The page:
As everyone else has pointed out this week, the weather couldn’t be nicer. Decidedly unusual for this time in November, the week before Thanksgiving. I am still trying to get over the sinus infection and feeling a little draggy, but the worst of it is being at work and looking out that window and imagining all the wonderful things I could be doing at home on the farm! Scooping poop, moving the sheep one last time out in the pasture, dyeing skeins, planting the garlic, you know :*)
But the highlight of my week was on Monday night and early Tuesday morning: the Leonid meteor showers. I didn’t have the energy to do what our neighbors did (get up in the middle of the night), but between 6:30 and 7:30 on Monday night during chores, and then again on Tuesday morning during the 5 a.m. chore hour, I saw plenty. I always look forward to the Perseids in August, but this past summer it was too cloudy that week. So we have to be content with this show. What a hardship to live in such a beautiful place with such a great expanse of sky!
A truly gorgeous day out today. It was 40 F when I got up this morning, and although it’s breezy, it’s beautiful. I wish we didn’t have erranding to do, I would much rather be working outdoors!
As I was walking in from chores, my eye was caught by this lovely volunteer that is thriving near the parsley and the dried up cucumber vines in the vegetable garden, and I just had to take a picture.
Since I stopped to admire the pansies, my eye was caught by the other garden denizen that is looking kind of exotic and special. John had tied one or two of these plants up as they were sprawling all over. One of my most favorite vegetables! (Sorry the picture isn’t a little more distinct, the little berries (?) on the plant are so eye-catching!)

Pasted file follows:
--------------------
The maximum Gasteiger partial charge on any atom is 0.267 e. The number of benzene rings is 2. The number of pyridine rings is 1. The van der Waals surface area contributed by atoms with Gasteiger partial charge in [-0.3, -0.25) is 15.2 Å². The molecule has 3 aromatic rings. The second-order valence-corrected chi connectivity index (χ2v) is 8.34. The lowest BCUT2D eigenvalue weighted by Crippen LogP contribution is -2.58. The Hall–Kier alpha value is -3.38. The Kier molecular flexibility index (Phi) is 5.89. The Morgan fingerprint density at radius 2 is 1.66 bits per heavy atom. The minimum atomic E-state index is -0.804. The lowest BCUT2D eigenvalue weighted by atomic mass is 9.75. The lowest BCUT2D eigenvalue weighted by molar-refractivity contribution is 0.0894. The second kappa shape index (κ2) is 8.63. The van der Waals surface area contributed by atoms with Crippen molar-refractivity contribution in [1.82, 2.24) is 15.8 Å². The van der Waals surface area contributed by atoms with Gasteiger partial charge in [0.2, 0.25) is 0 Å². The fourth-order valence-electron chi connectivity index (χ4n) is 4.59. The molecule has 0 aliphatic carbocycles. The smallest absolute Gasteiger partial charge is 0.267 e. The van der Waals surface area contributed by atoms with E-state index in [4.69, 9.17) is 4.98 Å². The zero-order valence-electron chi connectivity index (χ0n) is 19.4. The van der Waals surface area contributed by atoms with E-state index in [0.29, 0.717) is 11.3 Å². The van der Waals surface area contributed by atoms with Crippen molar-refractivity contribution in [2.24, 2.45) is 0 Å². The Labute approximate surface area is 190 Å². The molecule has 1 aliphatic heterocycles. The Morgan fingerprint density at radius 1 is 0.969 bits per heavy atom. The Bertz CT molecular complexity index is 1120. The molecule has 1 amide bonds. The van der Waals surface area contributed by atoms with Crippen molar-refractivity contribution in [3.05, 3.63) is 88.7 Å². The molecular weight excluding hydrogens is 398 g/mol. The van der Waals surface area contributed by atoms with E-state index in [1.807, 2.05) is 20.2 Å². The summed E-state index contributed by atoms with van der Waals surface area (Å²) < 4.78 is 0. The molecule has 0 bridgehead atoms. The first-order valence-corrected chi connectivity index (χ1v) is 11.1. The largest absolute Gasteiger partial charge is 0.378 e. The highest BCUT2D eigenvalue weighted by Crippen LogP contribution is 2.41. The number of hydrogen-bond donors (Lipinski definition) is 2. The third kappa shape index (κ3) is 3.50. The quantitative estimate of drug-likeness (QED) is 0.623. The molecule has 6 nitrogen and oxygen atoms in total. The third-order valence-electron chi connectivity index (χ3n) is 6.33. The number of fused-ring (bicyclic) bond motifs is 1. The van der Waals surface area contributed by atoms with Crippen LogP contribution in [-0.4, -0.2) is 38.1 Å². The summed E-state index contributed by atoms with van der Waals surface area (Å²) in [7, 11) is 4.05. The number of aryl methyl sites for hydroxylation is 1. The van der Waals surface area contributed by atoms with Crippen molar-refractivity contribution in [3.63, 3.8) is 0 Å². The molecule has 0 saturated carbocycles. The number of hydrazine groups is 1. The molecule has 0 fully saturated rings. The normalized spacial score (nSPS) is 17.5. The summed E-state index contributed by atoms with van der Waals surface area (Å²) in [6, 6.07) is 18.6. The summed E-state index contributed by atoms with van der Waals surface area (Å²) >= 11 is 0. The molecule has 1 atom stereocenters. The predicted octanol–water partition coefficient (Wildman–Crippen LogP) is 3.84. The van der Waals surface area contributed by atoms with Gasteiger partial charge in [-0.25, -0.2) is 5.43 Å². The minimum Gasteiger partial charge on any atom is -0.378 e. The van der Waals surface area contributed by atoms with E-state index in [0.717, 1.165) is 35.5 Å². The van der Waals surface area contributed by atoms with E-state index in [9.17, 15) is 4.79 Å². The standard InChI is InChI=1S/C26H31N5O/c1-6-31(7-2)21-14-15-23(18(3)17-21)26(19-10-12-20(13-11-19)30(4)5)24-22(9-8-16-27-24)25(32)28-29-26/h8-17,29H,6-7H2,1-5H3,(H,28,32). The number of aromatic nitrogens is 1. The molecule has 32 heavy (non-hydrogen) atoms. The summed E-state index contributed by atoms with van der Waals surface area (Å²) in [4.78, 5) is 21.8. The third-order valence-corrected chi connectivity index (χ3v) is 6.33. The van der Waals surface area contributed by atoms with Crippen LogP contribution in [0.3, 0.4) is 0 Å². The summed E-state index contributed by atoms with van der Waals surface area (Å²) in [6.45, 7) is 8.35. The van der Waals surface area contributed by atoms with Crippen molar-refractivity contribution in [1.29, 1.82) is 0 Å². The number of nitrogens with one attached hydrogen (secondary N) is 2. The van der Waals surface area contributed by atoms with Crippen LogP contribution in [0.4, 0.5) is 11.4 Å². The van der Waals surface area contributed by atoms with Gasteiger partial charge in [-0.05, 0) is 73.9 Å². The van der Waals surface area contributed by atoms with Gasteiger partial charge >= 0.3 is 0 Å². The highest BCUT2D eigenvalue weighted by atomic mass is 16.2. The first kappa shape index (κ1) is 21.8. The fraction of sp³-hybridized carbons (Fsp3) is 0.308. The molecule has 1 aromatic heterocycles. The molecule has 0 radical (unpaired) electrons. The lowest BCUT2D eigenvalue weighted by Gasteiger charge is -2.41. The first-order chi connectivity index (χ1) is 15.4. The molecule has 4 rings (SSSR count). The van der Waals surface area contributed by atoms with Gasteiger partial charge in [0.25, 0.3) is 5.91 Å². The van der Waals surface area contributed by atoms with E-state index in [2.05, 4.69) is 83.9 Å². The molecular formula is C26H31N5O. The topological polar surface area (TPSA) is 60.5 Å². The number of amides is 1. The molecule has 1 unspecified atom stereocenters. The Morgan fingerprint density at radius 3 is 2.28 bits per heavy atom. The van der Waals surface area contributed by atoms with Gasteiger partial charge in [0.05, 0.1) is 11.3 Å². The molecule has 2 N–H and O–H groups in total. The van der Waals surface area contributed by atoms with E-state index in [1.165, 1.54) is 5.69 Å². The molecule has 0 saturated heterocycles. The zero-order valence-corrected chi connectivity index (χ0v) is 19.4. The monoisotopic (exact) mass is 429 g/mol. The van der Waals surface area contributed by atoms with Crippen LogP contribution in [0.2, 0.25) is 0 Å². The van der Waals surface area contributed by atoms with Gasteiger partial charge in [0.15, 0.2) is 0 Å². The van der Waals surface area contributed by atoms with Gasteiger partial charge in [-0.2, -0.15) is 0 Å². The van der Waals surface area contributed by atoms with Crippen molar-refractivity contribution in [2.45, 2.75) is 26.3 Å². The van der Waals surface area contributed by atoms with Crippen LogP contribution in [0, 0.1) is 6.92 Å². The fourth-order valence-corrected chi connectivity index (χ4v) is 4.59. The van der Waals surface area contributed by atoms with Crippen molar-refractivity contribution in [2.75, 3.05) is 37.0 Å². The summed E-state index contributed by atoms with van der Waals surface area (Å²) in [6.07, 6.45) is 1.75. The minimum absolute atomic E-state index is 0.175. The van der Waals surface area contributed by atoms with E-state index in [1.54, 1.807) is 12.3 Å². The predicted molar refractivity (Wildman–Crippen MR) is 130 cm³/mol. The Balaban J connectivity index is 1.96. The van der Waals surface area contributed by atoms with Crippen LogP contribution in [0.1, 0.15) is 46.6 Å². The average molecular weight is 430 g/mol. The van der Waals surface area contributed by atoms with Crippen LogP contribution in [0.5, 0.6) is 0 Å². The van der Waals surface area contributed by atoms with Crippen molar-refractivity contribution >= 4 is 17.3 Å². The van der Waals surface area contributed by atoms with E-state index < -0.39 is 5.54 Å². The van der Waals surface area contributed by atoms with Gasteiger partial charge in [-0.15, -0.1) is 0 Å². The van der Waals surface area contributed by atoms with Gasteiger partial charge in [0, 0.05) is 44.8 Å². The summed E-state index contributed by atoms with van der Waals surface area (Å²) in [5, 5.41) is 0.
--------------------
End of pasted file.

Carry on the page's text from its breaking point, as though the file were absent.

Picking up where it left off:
Snowy morning yesterday. Day for loading up the piggles. Usually we have them getting acquainted with the trailer for two or three days before the big day, but John was having some trouble with the wiring… so it was dark before the trailer gate was closed, but we could hear them happily sucking up the last of the evening’s milk and burrowing in the straw. One more yearly task can be checked off of our list and, as the winter approaches, at least the chore load is diminishing! And think of all that lovely pork in the freezer :*)
With all this talk about sheep breeding groups, I have left our poor LaMancha dairy goats out of the equation. Even though we have very flexible fencing and paddock areas, I have been scratching my head over how to get the goats together as a group with a buck, and just let them get down to business. That’s what we have done in the past few years and it works like a charm.